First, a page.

United States Colonial Rule of Puerto Rico Essay

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United States Colonial Rule of Puerto Rico

When the United States invaded the southwestern coast of Puerto Rico (Guanica and Ponce), a majority of Puerto Ricans welcomed the Americans and enabled their invasion. They cooperated and aided the American expulsion of Spaniards. However, it is obvious by the consequences that the end result of U.S. invasion and rule was not what Puerto Ricans had welcomed in July of 1898. Puerto Ricans wished an end to autocratic rule and concentration of wealth, things they did not know would continue under American rule. The Americans were regarded as change and chance for progress, even though they retained the fear of not knowing U.S. intentions.

In the political arena at the beginning of United
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I think this attitude gave a forewarning to a similar autocratic government much like that during Spanish rule. Even the system of legislation reminded me of the Spanish system, with the viceroy of Spain electing governors and other officials in Puerto Rico, when he was completely removed from Puerto Rico and unaware of the situation there. Trías-Monge includes how “in testifying before Congress on the report, Judge H.G. Curtis, a member of the Commission, stated that the President himself should legislate for Puerto Rico, at the recommendation of the Governor to be appointed by him.”(p. 37) This is an immediate instance where actions are not proceeding as Puerto Ricans thought they would. But it was only a first sign.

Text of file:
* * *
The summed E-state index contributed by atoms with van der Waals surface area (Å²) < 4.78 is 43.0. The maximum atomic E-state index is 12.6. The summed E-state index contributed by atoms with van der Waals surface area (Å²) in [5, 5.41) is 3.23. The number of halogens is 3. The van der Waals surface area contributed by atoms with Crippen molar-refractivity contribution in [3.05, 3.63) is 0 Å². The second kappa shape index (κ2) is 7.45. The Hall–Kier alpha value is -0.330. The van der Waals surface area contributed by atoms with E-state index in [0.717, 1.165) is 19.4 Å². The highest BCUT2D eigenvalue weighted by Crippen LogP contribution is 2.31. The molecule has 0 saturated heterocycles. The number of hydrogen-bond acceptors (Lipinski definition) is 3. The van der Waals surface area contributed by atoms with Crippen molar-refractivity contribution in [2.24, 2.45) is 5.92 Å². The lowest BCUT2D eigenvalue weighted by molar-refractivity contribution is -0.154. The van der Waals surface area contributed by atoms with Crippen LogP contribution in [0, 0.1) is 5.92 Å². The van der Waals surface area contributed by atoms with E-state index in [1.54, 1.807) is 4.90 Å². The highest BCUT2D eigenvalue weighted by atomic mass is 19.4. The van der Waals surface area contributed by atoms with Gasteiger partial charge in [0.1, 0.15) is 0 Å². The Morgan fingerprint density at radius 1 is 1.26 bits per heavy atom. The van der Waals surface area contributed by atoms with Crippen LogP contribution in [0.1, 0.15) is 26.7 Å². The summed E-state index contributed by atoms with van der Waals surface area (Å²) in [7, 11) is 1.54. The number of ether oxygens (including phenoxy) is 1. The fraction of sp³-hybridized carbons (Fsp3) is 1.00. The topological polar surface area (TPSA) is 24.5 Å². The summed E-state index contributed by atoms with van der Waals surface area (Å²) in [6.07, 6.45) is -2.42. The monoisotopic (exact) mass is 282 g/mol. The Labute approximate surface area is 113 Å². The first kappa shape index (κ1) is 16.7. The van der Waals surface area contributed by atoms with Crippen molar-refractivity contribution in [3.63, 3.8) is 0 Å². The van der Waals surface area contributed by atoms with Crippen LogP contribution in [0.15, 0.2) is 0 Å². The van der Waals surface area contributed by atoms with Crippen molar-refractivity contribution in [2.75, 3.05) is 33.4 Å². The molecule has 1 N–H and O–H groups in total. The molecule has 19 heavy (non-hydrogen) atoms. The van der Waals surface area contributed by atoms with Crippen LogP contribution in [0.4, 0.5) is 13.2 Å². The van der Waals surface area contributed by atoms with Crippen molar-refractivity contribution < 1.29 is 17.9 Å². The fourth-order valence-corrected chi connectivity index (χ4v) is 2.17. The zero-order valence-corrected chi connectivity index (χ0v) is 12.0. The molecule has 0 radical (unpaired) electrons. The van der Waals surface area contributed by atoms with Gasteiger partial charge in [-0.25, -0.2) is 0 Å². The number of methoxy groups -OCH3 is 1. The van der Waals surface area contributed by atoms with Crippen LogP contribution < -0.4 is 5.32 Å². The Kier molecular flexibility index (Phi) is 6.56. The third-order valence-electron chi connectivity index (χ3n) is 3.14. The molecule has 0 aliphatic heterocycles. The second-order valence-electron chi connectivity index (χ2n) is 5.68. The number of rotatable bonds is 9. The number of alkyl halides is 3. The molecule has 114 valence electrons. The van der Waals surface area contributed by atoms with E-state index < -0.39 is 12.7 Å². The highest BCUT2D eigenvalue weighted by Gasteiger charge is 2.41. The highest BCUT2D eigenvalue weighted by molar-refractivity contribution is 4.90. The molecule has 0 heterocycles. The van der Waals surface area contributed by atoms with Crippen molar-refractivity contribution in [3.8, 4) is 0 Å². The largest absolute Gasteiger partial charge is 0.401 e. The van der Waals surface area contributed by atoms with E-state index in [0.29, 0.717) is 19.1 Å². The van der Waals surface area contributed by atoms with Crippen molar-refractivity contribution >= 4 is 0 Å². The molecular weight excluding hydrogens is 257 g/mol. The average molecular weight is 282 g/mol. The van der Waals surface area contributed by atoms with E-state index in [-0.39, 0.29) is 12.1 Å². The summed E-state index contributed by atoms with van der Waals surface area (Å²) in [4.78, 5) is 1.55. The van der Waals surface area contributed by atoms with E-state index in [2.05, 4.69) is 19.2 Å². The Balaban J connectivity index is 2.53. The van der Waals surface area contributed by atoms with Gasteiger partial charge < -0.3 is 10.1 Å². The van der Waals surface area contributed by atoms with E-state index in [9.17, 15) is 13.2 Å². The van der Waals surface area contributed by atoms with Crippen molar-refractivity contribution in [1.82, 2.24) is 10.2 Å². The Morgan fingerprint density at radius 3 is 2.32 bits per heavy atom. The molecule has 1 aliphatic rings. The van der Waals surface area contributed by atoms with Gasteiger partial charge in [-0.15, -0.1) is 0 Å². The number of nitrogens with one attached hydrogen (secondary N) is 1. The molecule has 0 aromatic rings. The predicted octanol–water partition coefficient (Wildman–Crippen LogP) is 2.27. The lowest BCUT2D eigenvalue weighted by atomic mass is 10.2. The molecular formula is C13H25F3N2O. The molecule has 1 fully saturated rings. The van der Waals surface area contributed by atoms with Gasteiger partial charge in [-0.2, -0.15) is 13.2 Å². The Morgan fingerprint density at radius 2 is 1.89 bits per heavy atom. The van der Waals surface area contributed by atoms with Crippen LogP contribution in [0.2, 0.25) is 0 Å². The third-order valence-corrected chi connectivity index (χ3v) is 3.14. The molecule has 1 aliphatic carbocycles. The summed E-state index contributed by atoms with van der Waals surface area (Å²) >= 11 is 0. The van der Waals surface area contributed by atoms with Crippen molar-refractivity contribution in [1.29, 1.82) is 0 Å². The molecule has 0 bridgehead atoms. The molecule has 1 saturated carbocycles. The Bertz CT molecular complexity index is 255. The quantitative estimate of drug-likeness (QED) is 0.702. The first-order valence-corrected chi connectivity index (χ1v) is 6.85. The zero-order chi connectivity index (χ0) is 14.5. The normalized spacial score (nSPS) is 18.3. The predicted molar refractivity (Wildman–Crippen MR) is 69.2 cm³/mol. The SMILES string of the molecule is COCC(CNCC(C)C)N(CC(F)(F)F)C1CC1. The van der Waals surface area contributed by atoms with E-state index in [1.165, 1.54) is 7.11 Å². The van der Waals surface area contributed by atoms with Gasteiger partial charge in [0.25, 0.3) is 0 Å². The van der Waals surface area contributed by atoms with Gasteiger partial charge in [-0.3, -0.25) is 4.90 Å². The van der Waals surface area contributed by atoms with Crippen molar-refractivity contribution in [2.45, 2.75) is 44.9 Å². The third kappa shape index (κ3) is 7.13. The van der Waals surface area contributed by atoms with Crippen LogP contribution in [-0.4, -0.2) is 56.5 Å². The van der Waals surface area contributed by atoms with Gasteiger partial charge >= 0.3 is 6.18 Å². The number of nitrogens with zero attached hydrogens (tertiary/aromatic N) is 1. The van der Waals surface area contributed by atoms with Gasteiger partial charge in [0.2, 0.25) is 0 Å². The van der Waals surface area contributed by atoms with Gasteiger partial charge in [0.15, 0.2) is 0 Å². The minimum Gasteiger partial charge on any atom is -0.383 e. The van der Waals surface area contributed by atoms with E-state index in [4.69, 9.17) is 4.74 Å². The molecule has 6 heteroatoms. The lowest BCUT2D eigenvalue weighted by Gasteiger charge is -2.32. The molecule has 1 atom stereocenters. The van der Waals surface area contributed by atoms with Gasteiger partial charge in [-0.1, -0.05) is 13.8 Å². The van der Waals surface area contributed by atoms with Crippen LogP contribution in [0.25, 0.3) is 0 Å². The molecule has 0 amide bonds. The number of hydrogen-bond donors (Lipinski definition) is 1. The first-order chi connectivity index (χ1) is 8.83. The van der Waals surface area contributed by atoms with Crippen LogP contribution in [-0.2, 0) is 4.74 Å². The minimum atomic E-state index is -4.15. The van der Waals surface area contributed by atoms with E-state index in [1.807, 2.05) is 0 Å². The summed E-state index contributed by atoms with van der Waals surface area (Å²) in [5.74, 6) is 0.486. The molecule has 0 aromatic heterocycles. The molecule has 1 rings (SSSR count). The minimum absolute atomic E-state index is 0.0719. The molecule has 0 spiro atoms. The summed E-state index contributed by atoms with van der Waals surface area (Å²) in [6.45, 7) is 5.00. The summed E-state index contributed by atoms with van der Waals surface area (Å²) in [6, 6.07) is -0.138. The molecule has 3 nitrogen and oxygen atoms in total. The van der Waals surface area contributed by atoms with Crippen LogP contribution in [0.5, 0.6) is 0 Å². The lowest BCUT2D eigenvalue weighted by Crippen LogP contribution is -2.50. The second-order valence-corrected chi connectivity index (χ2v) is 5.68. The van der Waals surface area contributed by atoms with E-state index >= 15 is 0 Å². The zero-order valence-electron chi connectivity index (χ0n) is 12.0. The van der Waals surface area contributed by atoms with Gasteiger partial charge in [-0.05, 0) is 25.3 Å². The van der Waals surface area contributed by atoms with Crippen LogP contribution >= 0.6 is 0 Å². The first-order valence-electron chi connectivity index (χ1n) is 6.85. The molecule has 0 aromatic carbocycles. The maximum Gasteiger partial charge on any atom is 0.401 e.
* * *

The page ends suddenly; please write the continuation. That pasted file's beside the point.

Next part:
On April 12, 1900 McKinley signed the Foraker Act. Foraker first presented the bill in January of 1900 which would create a civil government for Puerto Rico. After debates and compromise, the bill was signed in April of that same year. There were four major provisions of the bill. First was a Governor appointed by the President of the U.S., to a four year term, who was removable by the President. Second was the Executive Council composed of 6 departments headed by people appointed by the President, yet again. Next was the Legislative Assembly of 35 members elected for two years who had to write and read either English or Spanish and were subject to taxes. Finally, there